Dancy-Wilkins v. New York City Department of Education

Filing 16

MEMORANDUM & ORDER: For the reasons stated above, this Court grants plaintiff's motion for an extension of time to file notice of her state law claims on the City. Plaintiff's motion is hereby deemed timelyfiled. So Ordered by Judge Raymond J. Dearie on 6/6/2013. (Lee, Tiffeny)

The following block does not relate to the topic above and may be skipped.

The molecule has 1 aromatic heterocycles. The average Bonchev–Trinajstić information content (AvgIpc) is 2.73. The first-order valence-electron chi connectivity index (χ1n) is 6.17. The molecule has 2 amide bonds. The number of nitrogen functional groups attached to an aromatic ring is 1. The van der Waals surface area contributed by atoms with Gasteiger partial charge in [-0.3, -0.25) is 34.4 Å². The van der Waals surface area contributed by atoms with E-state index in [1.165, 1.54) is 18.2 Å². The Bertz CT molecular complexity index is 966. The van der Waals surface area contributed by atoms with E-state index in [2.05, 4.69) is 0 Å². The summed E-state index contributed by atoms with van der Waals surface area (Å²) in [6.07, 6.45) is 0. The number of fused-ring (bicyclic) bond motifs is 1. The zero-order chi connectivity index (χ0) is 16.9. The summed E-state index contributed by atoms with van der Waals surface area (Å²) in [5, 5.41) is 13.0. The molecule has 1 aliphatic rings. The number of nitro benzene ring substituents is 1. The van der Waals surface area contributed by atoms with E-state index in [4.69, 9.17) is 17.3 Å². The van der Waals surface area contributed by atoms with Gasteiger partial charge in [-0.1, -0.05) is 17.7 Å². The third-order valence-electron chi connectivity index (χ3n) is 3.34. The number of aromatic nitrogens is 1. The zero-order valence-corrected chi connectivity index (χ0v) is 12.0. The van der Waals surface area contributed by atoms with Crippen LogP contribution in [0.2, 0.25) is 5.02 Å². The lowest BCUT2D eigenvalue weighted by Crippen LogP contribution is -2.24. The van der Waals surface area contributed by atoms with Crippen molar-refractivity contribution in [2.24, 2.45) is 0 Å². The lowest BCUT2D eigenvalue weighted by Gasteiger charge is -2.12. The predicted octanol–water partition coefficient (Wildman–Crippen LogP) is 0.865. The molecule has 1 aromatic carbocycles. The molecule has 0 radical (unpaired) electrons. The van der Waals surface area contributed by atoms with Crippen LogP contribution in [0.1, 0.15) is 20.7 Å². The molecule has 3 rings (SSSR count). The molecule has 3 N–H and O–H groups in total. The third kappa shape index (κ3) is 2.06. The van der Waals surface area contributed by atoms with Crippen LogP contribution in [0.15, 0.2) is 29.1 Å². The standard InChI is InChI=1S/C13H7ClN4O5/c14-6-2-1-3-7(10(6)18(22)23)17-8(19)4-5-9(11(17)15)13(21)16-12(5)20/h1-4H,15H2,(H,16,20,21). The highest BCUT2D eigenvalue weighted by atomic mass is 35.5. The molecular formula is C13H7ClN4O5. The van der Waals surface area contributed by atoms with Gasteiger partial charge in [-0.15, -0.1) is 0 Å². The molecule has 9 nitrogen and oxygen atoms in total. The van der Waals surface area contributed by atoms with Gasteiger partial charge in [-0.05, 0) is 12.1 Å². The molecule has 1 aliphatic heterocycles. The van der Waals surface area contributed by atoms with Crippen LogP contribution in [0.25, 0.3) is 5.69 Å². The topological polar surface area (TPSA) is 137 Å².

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UNITED STATES DISTRICT COURT EASTERN DISTRICT OF NEW YORK -------------------------------------------------------- x SHELIA DANCY-WILKINS, MEMORANDUM & ORDER Plaintiff, 12 CV 4803 (RJD) (RML) - against NEW YORK CITY DEPARTMENT OF EDUCATION, Defendant. -------------------------------------------------------- x DEARIE, District Judge Plaintiff Shelia Dancy-Wilkins alleges that the Department of Education discriminated against her on the basis of gender by consistently paying her less than her male colleagues. Plaintiff sues under federal and state anti-discrimination laws. Only the timeliness of plaintiffs state claims is at issue here. For the reasons stated below, the Court grants plaintiffs request for an extension oftime to file a notice of claim with the City. New York State Education Law§ 3813 requires a plaintiff to notify the City of any claims she has against the Department of Education within three months of their occurrence. § 3813(1). The same statute gives the court discretion to extend this deadline up to the date of the applicable statute of limitations. § 3813(2-a). Section 3813 prescribes: In determining whether to grant the extension, the court shall consider, in particular, whether the district . . . acquired actual knowledge of the essential facts constituting the claim within the time specified . . . or within a reasonable time thereafter. The court shall also consider all other relevant facts and circumstances, including . . . whether the delay in serving the notice of claim substantially prejudiced the district . . . in maintaining its defense on the merits. Id. There is a one-year statute oflimitations for claims against the DOE. Id. § 3813 (2-b). Plaintiff alleges that the DOE demoted her on September 27, 2011, from Director of Staff Administration to Unit Head of Records Management, affecting her title and salary. According to Dancy-Wilkins, defendant told her that her demotion was due to budget cuts. On May 8, 2012, Dancy-Wilkins was again demoted, this time from Unit Head to Customer Information Representative, causing her to lose her managerial title and reducing her benefits. Plaintiff alleges that in August 2012, she learned that during her term as Director of Staff Administration, defendant had paid her less than its male directors, although she did comparable work and was better qualified. Plaintiff also alleges that in September 2012 she learned that defendant's male administrators regularly assessed female staff as sexually "doable" and referred to women as "girls," "bitches," and "ho's." Dancy-Wilkins claims that this knowledge caused her to believe that her two prior demotions were motivated by gender bias. Plaintiff filed suit on September 25, 2012 (within the one-year limitations period) and concurrently requested an extension to file notice with the City. Although none of the factors in§ 3813(2-a) is dispositive, "knowledge of the facts constituting the claim is the factor that should be accorded great weight." Bucola v. East Hampton Union Free Sch. Dist., 351 F. Supp. 2d 33, 36 (E.D.N.Y. 2005) (Spatt, J.) (granting extension on retaliation claim) (internal quotation marks and citations omitted). Whether defendant paid Dancy-Wilkins less than her male counterparts and demoted her because of her gender is knowledge uniquely within the DOE's possession, and not information that, if true, the agency would part with easily. Dancy-Wilkins includes a chart showing that between 2009 and 2011, every male DOE director was paid a higher salary than she. Plaintiff also alleges that her bachelor's and law degree made her as qualified, or more qualified, than all of her male codirectors, many of whom did not have high school diplomas. Defendant, on the other hand, does 2 not show how it will be prejudiced by granting plaintiff an extension. The parties have not begun discovery and defendant has yet to answer plaintiffs amended complaint. See Bloom v. New York City Board of Ed., 2004 WL 639613, at *8 (S.D.N.Y. Mar. 30, 2004) (Pitman, M.J.) (noting plaintiffs argument that no prejudice will result where defendants had neither begun discovery nor answered amended complaint). Dancy-Wilkins is warranted an extension. For the reasons stated above, this Court grants plaintiffs motion for an extension oftime to file notice of her state law claims on the City. Plaintiffs motion is hereby deemed timely filed. SO ORDERED. Dated: Brook!J7n, New York June }p_, 2013 s/Raymond J. Dearie 3

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